EIGHT in 10 household burglaries in West Yorkshire are closed without police identifying a suspect, data reveals.
The Police Federation says urgent funding is needed to reverse a situation which is "soul-destroying" for officers, as well as concerning for residents.
Home Office figures show that of the 14,381 residential burglaries reported to West Yorkshire Police in 2018-19, 80% were closed with the outcome listed as "investigation complete – no suspect identified".
In 8% of cases, a suspect was identified and the victim supported an investigation but "evidential difficulties prevented further action", while a further 2% of cases were closed because the victim declined or was unable to support any further investigation.
Raids of garages, sheds and outbuildings are included in the figures, as well as home burglaries. Distraction burglaries, which are recorded as a separate offence, are not included.
Just 4% of residential burglaries reported to West Yorkshire Police last year resulted in someone being charged or summoned to court, down from 5% in the previous year.
John Apter, chairman of the Police Federation of England and Wales, said: “Having your home burgled can be one of the most devastating and impactful crimes people experience; and its effects can last a lifetime.
“Every police officer joins the job to help people and catch offenders. These statistics will be as soul-destroying for them as they are worrying to the public.
“And with many forces struggling to cope with 999 call demand, and others unable to fill detective positions, it is not surprising some crime types are becoming harder to prosecute.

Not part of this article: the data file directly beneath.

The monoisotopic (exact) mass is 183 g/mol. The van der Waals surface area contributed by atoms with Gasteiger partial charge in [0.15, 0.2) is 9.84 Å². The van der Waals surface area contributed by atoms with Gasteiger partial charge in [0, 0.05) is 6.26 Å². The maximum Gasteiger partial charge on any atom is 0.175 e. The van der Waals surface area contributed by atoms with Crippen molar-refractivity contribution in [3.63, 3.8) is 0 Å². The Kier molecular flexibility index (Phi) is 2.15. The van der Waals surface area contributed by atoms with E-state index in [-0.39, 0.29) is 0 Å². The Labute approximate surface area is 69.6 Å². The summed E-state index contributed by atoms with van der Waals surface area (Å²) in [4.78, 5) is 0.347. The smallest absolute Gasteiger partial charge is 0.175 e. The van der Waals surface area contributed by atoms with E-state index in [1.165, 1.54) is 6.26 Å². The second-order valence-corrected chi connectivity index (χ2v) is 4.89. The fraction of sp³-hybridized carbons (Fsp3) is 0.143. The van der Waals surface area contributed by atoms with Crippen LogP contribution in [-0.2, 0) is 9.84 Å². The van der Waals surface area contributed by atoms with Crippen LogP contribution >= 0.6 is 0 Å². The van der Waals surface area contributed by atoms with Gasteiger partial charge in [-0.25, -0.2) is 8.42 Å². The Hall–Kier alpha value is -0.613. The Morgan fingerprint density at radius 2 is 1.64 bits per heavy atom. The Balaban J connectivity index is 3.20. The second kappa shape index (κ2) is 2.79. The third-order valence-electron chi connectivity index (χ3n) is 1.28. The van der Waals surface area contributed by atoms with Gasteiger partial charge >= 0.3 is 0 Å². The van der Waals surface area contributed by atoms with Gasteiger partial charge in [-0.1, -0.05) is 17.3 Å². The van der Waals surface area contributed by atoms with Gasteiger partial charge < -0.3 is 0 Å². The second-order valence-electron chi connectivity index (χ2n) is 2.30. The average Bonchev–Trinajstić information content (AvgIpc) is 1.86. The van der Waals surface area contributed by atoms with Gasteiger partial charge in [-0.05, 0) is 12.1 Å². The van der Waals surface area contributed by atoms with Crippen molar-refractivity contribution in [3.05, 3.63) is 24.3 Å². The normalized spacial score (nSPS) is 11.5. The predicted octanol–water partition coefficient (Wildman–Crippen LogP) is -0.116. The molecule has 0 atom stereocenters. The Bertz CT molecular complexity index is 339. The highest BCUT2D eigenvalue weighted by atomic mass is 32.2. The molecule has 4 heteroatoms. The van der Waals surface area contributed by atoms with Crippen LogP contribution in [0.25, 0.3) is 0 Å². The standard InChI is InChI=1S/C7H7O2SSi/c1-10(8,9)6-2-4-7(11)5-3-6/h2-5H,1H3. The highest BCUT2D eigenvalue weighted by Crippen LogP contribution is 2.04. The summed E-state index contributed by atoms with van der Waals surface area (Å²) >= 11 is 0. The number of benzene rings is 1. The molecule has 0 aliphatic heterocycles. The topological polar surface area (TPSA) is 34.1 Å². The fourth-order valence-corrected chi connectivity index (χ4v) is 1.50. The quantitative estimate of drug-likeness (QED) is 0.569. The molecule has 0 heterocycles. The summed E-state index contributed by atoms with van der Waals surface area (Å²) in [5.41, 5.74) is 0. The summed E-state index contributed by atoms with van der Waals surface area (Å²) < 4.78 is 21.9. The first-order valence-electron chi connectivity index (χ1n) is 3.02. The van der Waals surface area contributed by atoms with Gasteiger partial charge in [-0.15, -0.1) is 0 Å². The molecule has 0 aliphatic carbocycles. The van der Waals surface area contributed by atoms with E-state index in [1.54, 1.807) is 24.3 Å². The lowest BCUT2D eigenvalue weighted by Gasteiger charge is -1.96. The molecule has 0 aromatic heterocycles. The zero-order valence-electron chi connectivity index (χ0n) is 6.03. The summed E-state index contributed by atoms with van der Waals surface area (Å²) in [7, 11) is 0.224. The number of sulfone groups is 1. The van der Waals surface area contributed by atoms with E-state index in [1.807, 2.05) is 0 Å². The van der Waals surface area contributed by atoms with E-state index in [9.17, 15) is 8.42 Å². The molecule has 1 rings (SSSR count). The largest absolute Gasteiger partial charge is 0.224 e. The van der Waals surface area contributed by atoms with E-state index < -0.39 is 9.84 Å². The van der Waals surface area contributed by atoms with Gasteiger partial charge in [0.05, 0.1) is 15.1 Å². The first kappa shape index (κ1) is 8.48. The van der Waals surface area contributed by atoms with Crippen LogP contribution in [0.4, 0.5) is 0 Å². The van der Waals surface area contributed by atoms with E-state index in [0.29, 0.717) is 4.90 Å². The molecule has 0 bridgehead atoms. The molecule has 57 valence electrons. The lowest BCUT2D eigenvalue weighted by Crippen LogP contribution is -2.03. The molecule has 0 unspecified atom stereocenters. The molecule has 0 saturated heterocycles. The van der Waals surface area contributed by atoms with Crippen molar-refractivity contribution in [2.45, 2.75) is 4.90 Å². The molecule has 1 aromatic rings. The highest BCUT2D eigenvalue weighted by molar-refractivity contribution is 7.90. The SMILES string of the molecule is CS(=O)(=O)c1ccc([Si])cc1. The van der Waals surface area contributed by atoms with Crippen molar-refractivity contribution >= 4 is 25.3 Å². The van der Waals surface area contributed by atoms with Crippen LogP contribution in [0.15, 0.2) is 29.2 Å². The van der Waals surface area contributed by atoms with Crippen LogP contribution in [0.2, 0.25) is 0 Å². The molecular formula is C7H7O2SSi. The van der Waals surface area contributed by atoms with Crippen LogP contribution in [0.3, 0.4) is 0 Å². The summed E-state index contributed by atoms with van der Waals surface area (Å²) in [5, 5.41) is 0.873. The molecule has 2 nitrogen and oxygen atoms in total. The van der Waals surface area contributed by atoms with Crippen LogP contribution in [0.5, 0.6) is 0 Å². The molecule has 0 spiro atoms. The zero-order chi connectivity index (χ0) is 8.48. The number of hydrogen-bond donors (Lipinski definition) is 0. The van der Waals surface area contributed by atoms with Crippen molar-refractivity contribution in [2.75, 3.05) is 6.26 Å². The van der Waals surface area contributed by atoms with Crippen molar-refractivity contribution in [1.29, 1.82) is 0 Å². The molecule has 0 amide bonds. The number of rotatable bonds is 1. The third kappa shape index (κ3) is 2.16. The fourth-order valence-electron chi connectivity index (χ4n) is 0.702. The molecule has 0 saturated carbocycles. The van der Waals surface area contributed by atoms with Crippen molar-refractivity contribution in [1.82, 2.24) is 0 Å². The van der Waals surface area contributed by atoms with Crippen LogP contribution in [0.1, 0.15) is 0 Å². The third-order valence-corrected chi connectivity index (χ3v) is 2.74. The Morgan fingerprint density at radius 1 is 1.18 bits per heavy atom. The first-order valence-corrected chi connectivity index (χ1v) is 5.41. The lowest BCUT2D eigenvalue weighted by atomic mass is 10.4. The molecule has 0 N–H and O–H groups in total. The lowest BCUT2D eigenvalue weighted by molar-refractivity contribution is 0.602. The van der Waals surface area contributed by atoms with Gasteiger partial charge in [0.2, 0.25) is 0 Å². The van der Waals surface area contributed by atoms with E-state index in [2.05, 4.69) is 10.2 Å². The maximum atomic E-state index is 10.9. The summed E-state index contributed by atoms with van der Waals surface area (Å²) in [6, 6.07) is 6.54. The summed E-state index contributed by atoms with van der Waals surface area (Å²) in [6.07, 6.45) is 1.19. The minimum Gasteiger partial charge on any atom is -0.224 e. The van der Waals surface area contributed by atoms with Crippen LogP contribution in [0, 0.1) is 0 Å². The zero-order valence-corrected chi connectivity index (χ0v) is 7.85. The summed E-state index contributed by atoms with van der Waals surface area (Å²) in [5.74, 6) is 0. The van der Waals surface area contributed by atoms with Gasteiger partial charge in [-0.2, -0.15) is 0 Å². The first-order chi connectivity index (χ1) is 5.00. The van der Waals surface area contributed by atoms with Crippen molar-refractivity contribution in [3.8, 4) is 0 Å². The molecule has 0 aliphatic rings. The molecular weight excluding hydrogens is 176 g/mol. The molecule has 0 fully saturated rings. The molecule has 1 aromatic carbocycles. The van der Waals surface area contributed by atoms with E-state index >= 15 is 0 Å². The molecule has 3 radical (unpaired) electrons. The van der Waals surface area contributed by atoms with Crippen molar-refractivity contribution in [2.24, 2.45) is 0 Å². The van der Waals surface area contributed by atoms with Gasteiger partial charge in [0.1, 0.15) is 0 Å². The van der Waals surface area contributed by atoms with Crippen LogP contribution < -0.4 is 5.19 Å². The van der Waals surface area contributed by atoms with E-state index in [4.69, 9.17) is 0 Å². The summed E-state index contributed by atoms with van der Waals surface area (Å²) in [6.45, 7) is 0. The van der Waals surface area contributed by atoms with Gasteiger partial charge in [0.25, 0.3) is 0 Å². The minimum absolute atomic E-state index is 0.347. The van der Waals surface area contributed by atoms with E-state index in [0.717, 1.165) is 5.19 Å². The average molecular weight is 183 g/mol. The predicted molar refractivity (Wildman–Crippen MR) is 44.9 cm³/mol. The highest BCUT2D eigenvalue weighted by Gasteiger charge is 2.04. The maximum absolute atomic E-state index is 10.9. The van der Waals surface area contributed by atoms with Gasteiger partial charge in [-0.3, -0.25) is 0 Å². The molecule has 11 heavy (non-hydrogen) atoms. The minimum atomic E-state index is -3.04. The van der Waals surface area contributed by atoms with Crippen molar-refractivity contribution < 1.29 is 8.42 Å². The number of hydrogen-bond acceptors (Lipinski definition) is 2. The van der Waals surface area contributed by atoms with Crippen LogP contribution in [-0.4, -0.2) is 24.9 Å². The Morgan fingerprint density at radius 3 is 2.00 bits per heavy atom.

“What the service so desperately needs is a long-term funding deal to enable all forces to return to a position where they are properly resourced to meet the demands they face."
A recent report following an inspection of all 43 police forces by Her Majesty's Inspectorate of Constabulary and Fire and Rescue Services found that the likelihood of police bringing someone to justice following a criminal investigation of any kind is decreasing.
In England and Wales, a suspect was charged in 7.8% of all recorded crimes last year, down from 9.1% the year before.
A Home Office spokesperson said: "The Government is keeping our communities safe by recruiting 20,000 extra police officers and launching the Safer Streets Fund to tackle crimes like burglary and theft.
"We recognise the impact that crime can have on its victims and we want offenders charged and brought to justice in the courts.
"Chief Constables and Police and Crime Commissioners are responsible for setting priorities, which reflect the concerns of the people they serve, but we expect them to take all forms of crime seriously."